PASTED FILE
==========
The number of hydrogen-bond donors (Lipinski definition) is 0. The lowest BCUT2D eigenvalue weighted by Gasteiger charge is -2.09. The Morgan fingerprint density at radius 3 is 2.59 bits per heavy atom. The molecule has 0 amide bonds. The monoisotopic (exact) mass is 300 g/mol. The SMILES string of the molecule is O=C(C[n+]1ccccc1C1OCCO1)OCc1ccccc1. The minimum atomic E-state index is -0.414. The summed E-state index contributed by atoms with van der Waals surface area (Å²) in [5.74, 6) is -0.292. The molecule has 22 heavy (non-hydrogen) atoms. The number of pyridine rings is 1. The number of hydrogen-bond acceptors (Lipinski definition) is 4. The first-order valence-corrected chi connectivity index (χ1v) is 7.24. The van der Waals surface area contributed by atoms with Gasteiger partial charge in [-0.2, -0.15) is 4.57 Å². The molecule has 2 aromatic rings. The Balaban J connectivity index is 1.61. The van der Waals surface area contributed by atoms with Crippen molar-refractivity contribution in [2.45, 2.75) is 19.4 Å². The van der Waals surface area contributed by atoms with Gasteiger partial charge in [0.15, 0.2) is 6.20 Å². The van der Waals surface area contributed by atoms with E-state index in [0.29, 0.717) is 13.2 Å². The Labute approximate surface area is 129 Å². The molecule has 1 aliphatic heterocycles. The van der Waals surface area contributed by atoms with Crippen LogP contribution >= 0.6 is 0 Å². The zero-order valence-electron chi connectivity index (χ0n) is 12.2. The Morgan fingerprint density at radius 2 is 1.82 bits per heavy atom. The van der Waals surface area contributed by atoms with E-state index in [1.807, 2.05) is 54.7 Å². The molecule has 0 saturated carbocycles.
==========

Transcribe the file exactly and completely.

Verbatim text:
The number of hydrogen-bond donors (Lipinski definition) is 0. The lowest BCUT2D eigenvalue weighted by Gasteiger charge is -2.09. The Morgan fingerprint density at radius 3 is 2.59 bits per heavy atom. The molecule has 0 amide bonds. The monoisotopic (exact) mass is 300 g/mol. The SMILES string of the molecule is O=C(C[n+]1ccccc1C1OCCO1)OCc1ccccc1. The minimum atomic E-state index is -0.414. The summed E-state index contributed by atoms with van der Waals surface area (Å²) in [5.74, 6) is -0.292. The molecule has 22 heavy (non-hydrogen) atoms. The number of pyridine rings is 1. The number of hydrogen-bond acceptors (Lipinski definition) is 4. The first-order valence-corrected chi connectivity index (χ1v) is 7.24. The van der Waals surface area contributed by atoms with Gasteiger partial charge in [-0.2, -0.15) is 4.57 Å². The molecule has 2 aromatic rings. The Balaban J connectivity index is 1.61. The van der Waals surface area contributed by atoms with Crippen molar-refractivity contribution in [2.45, 2.75) is 19.4 Å². The van der Waals surface area contributed by atoms with Gasteiger partial charge in [0.15, 0.2) is 6.20 Å². The van der Waals surface area contributed by atoms with E-state index in [0.29, 0.717) is 13.2 Å². The Labute approximate surface area is 129 Å². The molecule has 1 aliphatic heterocycles. The van der Waals surface area contributed by atoms with Crippen LogP contribution >= 0.6 is 0 Å². The zero-order valence-electron chi connectivity index (χ0n) is 12.2. The Morgan fingerprint density at radius 2 is 1.82 bits per heavy atom. The van der Waals surface area contributed by atoms with E-state index in [1.807, 2.05) is 54.7 Å². The molecule has 0 saturated carbocycles.